Next stop was Nikolaj´s snapper spot. "Here is always large snappers", he said. Before long I hooked the first, but no big fish. We had retained some Kaharwais that would be used as bait. Dorthe were given a rod with a large piece of fillet on the hook. 10 seconds later a fish took the fillet, Dorthe tightened the line up and exclaimed "what should I do?". The rod bent perfectly, she rolled in, and to the surface and a proud girl came a snapper in a massive size (3-4 kg). I was just a little envious. And no, I did not manage to catch a bigger one.

Dorthe´s next cast resulted in a truly beautiful and colorful pig fish - its mouth resembles a pig's snout. Dorthe is getting a bit keen on angling, which pleases me greatly. Bait-Dorthe, I call her sometimes with a twinkle in the eye.

The trevally and tuna were still not landed, so we sailed back towards Parengarenga where we would try in the entrance. Unfortunately, the waves were here too large, so we ended up hooking a couple of snappers inside the harbor. Here we saw some great stingrays.
A long day was ending as we drove back to our hostel again. I considered to take another trip the day after, but I chose not to because the weather forecast did not sound great. The next day my body felt as if I had been beaten up the day before, so I was happy with my decision.

Afterwards we drove to Cape Reinga, where we stayed at, what must easily be, the most amazing camping ground on the globe. White sandy beaches and cliffs on both sides for 5 kiwi dollars each. Out on the rocks went Johannes and a sausage of burley which the seagulls would like to put there beaks in. For a long time there was not much happening, but suddenly kaharwais stated chasing baitfish in front of me. A long throw and a strip - good hook up and the fight began. A kingfish around 6-7 kilos had taken the fly. It had a companion the same size at its side. I managed to drag the fish onto some weed three meters below me. My (read Ulrik´s) 8-weight rod was did the job. As I took hold of the leader to lift the fish up, the tip of the rod broke. Big-time bullocks , because it was the last rod, I had with me. Sad I met Dorthe on the rocks.

Before we heading back to Auckland we drove out to the lighthouse on Cape Reinga where the Tasman Sea and the Pacific Ocean meets. A mythical and magnificent place where you feel very small.

At this moment I am considering a trip to the Coromandel east of Auckland, where fishing should be really good. I must catch king on my new 10 weight before we go home.

torsdag den 11. februar 2010

Down to the river...

We went back to where we had the fantastic fishing (last post).
Two days, 5 fish each, but smaller fish and tough weather conditions.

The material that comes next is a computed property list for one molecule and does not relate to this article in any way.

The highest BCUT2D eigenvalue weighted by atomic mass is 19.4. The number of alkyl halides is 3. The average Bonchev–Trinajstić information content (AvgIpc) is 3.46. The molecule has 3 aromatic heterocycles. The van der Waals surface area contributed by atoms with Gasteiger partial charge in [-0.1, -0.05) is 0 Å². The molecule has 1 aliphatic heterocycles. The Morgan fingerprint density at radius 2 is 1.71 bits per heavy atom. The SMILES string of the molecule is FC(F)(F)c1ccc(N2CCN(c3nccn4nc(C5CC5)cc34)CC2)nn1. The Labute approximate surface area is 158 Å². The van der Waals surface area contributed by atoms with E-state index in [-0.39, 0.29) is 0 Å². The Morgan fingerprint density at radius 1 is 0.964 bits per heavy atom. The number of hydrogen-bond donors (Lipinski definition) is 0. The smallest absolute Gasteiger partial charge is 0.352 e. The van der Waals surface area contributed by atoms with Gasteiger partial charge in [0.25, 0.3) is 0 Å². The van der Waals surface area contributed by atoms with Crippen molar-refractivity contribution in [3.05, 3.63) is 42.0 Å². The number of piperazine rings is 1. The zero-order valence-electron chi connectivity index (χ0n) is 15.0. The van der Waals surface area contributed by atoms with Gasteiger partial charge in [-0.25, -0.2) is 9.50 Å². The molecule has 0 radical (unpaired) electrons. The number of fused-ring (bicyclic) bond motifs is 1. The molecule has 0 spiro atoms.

Forgot to dedicate fish in last post, so check update!


onsdag den 3. februar 2010

What a thrill...

We have been blessed! 

Great weather and big fish rising to dries. In four days we landed at least 6 big fish (8 pounds and bigger) and many smaller. Enjoy the pictures below - they tell the story.

Cheers Johs

Dedicated to Nicolai Kristiansen, from whom I borrow a spare rod, on which I caught the fish above in first cast with the rod!!

The big beauty above I must dedicate to Rick and Lynn Vandertie. Thanks for everything - you are one of a kind, some of the greatest people I ever met.

lørdag den 23. januar 2010

You're young, so I bet you're a fast striker...

..., said Steen before I left Denmark. Today I learned the lesson - I think.

Sunshine and fish rising to my cicada fly. 13-14! takes, 9 missed before I finally got it right. Landed another fish and lost a couple more. What a day. First fish on dry in river. Saw the fish, short cast, take, count to three - action. All fish took green foam humpy size 6.

The beautiful fish above is dedicated to the lovely Dorthe K. Joergensen.



onsdag den 20. januar 2010

More pics...

The finnish guys!

Lake Tekapo

Fishing in the evening

Marko hooked up


Markus and rainbow

Cheers, Johs


Hi there,

Finally took my time to put up some pics from the last weeks with the finnish guys. One of them, Marko, leaves today, so I'm continuing the trip with Markus.

First fish landed, dedicated to Steen Larsen :-)

Second fish, luckily caught, around 5 pounds, good fight, dedicated to Jesse L. Robbins.

More pics to come, have to buy more internet.


lørdag den 16. januar 2010

Hook up....

Hi there,

Greetings from Queenstown.

Caught my first fish now, or actually a few. Got a nice one around 5 pounds. Will put up pics later (internet expensive here). That was a lake fish - now I'm trying to catch one in a river.

Great weather and mountains,